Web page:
Christ was also a “leader of men,” but a spiritual and moral leader rather than the warrior and traitor against Rome the radicals wanted. Rome had the Jews under severe oppression. Because Jerusalem was the most powerful city in the Jewish empire, they occupied it. Pontius Pilate was the commander in charge of Jerusalem. To control the people, he ordered many executions. This is important because it links to Christ. When they brought Him before Pilate, Rome had just the official to cease needless executions. Pilate wanted nothing to do with Jesus and yielded to the demands of the Jewish tribunal. The Jews hated the Romans just as much as the Romans hated them. What the nation wanted, rather than a spiritual Messiah, was physical freedom from oppression. Jesus offered the former, but not the latter. He could influence them toward holding his compassionate views, but they still wanted blood. Christ did not come to liberate them bodily but spiritually. That was His mission.

Aragorn was also born for a purpose—to help defeat Sauron. Just like the enemy feared Christ and lobbied for His execution, Sauron fears what “Aragorn may become” and death almost catches him.

When battling to protect the women and children in the pass to Helm’s Deep, Aragorn falls over a cliff and washes up unconscious on the riverbank. This foreshadows The Paths of the Dead where he travels into Purgatory and defeats death. Aragorn must forge through a mountain pass haunted by the ghosts of former men and engage their support in battle against Sauron. It’s his test to becoming King and bears a surprising resemblance to two of Christ’s actions: His death and resurrection (as Aragorn enters Death and leaves Alive), and also His return when the dead will rise.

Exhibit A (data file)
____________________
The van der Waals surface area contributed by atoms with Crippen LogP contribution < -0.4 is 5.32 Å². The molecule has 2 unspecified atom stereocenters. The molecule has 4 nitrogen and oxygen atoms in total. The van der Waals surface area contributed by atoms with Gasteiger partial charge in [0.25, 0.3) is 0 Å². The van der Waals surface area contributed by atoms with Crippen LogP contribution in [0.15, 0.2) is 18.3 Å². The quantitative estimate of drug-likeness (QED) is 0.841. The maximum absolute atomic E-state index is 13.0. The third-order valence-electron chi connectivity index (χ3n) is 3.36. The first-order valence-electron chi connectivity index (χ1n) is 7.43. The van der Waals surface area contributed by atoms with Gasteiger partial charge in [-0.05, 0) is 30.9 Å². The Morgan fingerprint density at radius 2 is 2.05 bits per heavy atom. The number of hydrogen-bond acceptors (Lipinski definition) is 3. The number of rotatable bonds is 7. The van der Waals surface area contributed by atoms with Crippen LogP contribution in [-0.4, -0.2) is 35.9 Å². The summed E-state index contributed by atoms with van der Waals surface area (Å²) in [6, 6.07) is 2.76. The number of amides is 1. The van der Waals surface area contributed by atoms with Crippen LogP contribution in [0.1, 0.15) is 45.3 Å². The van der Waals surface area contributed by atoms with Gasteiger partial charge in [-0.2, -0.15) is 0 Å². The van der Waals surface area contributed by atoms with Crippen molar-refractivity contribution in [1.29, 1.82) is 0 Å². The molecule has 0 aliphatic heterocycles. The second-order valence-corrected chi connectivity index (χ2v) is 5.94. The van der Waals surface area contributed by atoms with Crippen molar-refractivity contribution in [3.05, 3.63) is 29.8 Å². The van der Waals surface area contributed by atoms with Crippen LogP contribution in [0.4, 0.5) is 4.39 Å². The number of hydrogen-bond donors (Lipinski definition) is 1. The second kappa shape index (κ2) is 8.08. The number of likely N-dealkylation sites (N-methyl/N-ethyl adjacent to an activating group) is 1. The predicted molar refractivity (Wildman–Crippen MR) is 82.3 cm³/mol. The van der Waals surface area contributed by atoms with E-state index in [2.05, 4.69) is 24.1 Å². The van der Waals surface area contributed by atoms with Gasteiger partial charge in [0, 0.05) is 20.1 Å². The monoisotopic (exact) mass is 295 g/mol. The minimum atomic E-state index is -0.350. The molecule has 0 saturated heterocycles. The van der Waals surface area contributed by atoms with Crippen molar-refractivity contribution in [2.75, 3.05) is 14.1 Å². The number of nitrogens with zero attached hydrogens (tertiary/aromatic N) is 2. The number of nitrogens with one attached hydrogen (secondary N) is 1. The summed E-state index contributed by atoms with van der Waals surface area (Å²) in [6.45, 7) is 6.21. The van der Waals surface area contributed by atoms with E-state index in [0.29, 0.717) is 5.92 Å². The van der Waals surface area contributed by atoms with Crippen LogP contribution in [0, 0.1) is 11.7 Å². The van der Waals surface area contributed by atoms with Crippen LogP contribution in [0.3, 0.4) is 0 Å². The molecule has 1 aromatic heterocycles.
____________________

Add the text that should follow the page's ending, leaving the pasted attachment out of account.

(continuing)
Aragorn must reclaim the throne of Gondor and create a new empire, much like the one Jesus will create in the New World. All in Minas Tirith gather to see Aragorn crowned king. The old ruler—Denethor—has passed, his legacy undone and forgotten in the promise of a fresh life without the threat of Mordor. With Sauron defeated, the fourth age begins with a wonderful sense of peace. The White Tree of Gondor, long dead, has blossomed. With Aragorn comes the rebirth of life once lost, the glory of a fallen empire. The same thing will happen when Jesus returns and makes the world new. He will abolish evil, and the glory of the earth will rejuvenate and bloom into greatness. There too will be His Bride—Arwen (His followers) will stand at His side.

Lessons to learn from Aragorn

The king has humility.

Though the rightful heir to the largest and most powerful kingdom in Middle-earth, Aragorn fled his family heritage and does not try to claim the throne of Gondor. Instead, he leaves it in the care of the Stewards. Fear, insecurity, and humility drive his decision. One much-overlooked attribute of Aragorn is his willingness to stay humble in all circumstances. He’s demure and laid back in Imladris, grateful and gracious to Arwen when she gives the gift of the Evenstar. He reprimands Legolas for defending him at the Council of Elrond and agrees he is not worthy of his elven-love’s immortality.

There’s a difference between self-recrimination and genuine humility. The former only draws attention to yourself by demeaning or denying your attributes. Genuine humility means you are aware of your talents and your flaws. You realize your own potential and accept that you are who God made you to be and can improve yourself. Aragorn doesn’t doubt his lineage; he’s not ashamed of it, but nor does it make up who he is. It’s what he comes from, not the heart beating beneath his chest. He doesn’t enjoy throwing his power or name around, which is why he encourages Legolas to step down in his defense.